Find Center, But Don’t Be μ=(Σ_(ⅈ=X_i)^N)/N


September 9 – 11, 2017

So, my bathroom away from home is officially complete with my reversed death star. Hey, I can turn it upside down and call it a life star if I want.

Find center but don’t be μ=(Σ_(ⅈ=X_i)^N)/N—translated is find center, but don’t be mean (laugh).

The measure of center using mean is a great tool, and I enjoy when the play on words makes me smile while I’m doing things other than writing. I shared it with Superhero and grinned at the eye roll that couldn’t belie the spontaneous laugh I got from someone who is accustomed to my quirky sense of humor. I think writing, like any new activity, becomes integrated in all avenues of your life when it is part of your daily routine. I’m reworking my present manuscript. As I mentioned previously, I’m a little concerned it may be choppy with the scene breaks in the first fifty pages, but the pace is what I want right now. So, I’m pressing forward. The goal is to get the plot, character arc, and world building more clearly defined in the first three chapters. So, I’m spending extra time on them. I spoke with my editor this weekend and he agreed with the plan I have to use a scene for double duty. Talking my plan over with him cements it in my mind and keeps us on the same page with the progress.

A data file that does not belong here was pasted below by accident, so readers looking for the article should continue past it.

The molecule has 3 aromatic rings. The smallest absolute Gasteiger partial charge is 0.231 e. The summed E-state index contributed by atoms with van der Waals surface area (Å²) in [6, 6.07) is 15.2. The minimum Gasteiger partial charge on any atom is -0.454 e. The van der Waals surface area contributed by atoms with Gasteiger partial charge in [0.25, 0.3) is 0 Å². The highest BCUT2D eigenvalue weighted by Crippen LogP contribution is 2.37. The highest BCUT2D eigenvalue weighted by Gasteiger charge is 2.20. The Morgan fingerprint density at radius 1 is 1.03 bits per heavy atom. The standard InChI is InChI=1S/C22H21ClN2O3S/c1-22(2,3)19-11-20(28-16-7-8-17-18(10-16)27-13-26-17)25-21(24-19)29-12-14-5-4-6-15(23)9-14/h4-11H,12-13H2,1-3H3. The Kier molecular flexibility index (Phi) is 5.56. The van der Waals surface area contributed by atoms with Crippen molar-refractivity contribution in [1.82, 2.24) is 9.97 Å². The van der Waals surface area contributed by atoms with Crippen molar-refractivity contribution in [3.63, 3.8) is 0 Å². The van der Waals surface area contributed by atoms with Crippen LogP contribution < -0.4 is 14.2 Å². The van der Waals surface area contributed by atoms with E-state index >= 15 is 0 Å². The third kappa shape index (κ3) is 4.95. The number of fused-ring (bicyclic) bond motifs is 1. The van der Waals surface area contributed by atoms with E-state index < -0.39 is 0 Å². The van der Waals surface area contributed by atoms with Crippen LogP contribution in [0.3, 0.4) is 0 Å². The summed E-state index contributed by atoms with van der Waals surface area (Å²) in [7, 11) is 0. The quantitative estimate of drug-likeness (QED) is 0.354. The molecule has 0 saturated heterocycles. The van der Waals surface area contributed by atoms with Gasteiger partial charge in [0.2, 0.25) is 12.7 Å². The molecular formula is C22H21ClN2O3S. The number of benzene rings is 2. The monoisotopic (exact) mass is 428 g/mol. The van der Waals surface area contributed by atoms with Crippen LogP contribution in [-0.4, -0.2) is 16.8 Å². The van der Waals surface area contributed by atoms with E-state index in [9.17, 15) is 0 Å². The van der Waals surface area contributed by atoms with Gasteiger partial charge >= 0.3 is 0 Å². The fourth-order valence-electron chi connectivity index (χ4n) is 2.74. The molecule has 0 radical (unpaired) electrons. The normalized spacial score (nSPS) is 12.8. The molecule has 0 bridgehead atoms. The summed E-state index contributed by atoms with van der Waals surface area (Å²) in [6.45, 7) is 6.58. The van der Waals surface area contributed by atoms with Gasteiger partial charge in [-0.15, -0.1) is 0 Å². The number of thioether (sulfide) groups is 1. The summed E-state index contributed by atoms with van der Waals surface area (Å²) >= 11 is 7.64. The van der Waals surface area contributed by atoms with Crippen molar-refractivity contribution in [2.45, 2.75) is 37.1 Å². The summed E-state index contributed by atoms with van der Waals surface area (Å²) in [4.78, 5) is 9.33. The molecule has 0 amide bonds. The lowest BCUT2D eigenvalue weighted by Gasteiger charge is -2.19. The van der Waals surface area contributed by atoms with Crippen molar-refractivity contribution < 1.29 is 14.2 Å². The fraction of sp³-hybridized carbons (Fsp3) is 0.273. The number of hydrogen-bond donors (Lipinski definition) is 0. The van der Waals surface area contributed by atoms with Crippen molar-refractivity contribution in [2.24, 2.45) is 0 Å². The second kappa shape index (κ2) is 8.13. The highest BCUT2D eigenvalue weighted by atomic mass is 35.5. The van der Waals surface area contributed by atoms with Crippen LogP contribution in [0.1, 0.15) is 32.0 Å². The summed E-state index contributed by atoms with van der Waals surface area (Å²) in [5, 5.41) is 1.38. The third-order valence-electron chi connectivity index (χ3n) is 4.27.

I wanted to share a picture today of the survivor tree at ground zero in New York. The resilience of a tree speaks to me on many levels. I share it to let you have your own thoughts about it.


My lemon tree is doing well. I breathed a sigh of relief when the canopy regrew after its first root trim. I don’t mind trying new things, but I worry when others are involved and at risk because I’m a novice. I am my most careful self at these times. How much do you trim, how wet do you keep the roots,  what soil concentration is best on replant, how much stress to the root system is acceptable to give the limited amount of soil the freedom it needs for oxygen, water, and nutrients? I don’t always get it right, but this time I’m pleased with the success. Not only did the canopy regrow, but she’s flowering and bearing fruit again.